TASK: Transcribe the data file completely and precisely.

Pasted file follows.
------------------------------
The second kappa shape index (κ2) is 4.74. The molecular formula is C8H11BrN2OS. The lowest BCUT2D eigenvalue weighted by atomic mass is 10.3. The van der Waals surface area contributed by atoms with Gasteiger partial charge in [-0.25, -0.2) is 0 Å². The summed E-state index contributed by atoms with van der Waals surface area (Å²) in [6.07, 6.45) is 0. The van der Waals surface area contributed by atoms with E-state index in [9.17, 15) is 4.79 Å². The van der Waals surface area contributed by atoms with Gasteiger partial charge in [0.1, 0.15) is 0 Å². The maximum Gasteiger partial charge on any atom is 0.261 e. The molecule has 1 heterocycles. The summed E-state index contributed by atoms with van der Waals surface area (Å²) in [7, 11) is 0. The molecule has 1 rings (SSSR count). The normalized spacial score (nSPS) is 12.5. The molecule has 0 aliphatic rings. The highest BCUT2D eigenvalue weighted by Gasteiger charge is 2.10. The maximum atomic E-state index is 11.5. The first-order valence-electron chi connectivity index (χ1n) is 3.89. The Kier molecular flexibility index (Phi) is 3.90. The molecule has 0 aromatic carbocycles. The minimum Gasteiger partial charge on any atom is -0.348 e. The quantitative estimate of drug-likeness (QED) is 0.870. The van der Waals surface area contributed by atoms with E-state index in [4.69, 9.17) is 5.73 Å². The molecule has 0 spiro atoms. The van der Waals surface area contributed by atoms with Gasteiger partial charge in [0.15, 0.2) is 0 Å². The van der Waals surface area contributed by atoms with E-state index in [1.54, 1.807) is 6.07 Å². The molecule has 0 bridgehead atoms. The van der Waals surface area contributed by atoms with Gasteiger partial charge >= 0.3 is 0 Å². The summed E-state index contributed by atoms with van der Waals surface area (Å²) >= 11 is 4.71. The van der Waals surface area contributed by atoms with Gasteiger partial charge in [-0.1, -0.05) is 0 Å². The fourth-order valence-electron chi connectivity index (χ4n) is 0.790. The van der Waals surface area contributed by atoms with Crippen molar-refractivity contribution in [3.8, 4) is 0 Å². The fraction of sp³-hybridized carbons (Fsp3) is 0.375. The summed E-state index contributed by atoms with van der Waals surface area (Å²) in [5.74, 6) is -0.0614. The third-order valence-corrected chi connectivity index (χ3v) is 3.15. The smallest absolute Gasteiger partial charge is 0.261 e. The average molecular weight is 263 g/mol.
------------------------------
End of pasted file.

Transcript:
The second kappa shape index (κ2) is 4.74. The molecular formula is C8H11BrN2OS. The lowest BCUT2D eigenvalue weighted by atomic mass is 10.3. The van der Waals surface area contributed by atoms with Gasteiger partial charge in [-0.25, -0.2) is 0 Å². The summed E-state index contributed by atoms with van der Waals surface area (Å²) in [6.07, 6.45) is 0. The van der Waals surface area contributed by atoms with E-state index in [9.17, 15) is 4.79 Å². The van der Waals surface area contributed by atoms with Gasteiger partial charge in [0.1, 0.15) is 0 Å². The maximum Gasteiger partial charge on any atom is 0.261 e. The molecule has 1 heterocycles. The summed E-state index contributed by atoms with van der Waals surface area (Å²) in [7, 11) is 0. The molecule has 1 rings (SSSR count). The normalized spacial score (nSPS) is 12.5. The molecule has 0 aliphatic rings. The highest BCUT2D eigenvalue weighted by Gasteiger charge is 2.10. The maximum atomic E-state index is 11.5. The first-order valence-electron chi connectivity index (χ1n) is 3.89. The Kier molecular flexibility index (Phi) is 3.90. The molecule has 0 aromatic carbocycles. The minimum Gasteiger partial charge on any atom is -0.348 e. The quantitative estimate of drug-likeness (QED) is 0.870. The van der Waals surface area contributed by atoms with E-state index in [4.69, 9.17) is 5.73 Å². The molecule has 0 spiro atoms. The van der Waals surface area contributed by atoms with Gasteiger partial charge in [0.15, 0.2) is 0 Å². The van der Waals surface area contributed by atoms with E-state index in [1.54, 1.807) is 6.07 Å². The molecule has 0 bridgehead atoms. The van der Waals surface area contributed by atoms with Gasteiger partial charge >= 0.3 is 0 Å². The summed E-state index contributed by atoms with van der Waals surface area (Å²) >= 11 is 4.71. The van der Waals surface area contributed by atoms with Gasteiger partial charge in [-0.1, -0.05) is 0 Å². The fourth-order valence-electron chi connectivity index (χ4n) is 0.790. The van der Waals surface area contributed by atoms with Crippen molar-refractivity contribution in [3.8, 4) is 0 Å². The fraction of sp³-hybridized carbons (Fsp3) is 0.375. The summed E-state index contributed by atoms with van der Waals surface area (Å²) in [5.74, 6) is -0.0614. The third-order valence-corrected chi connectivity index (χ3v) is 3.15. The smallest absolute Gasteiger partial charge is 0.261 e. The average molecular weight is 263 g/mol.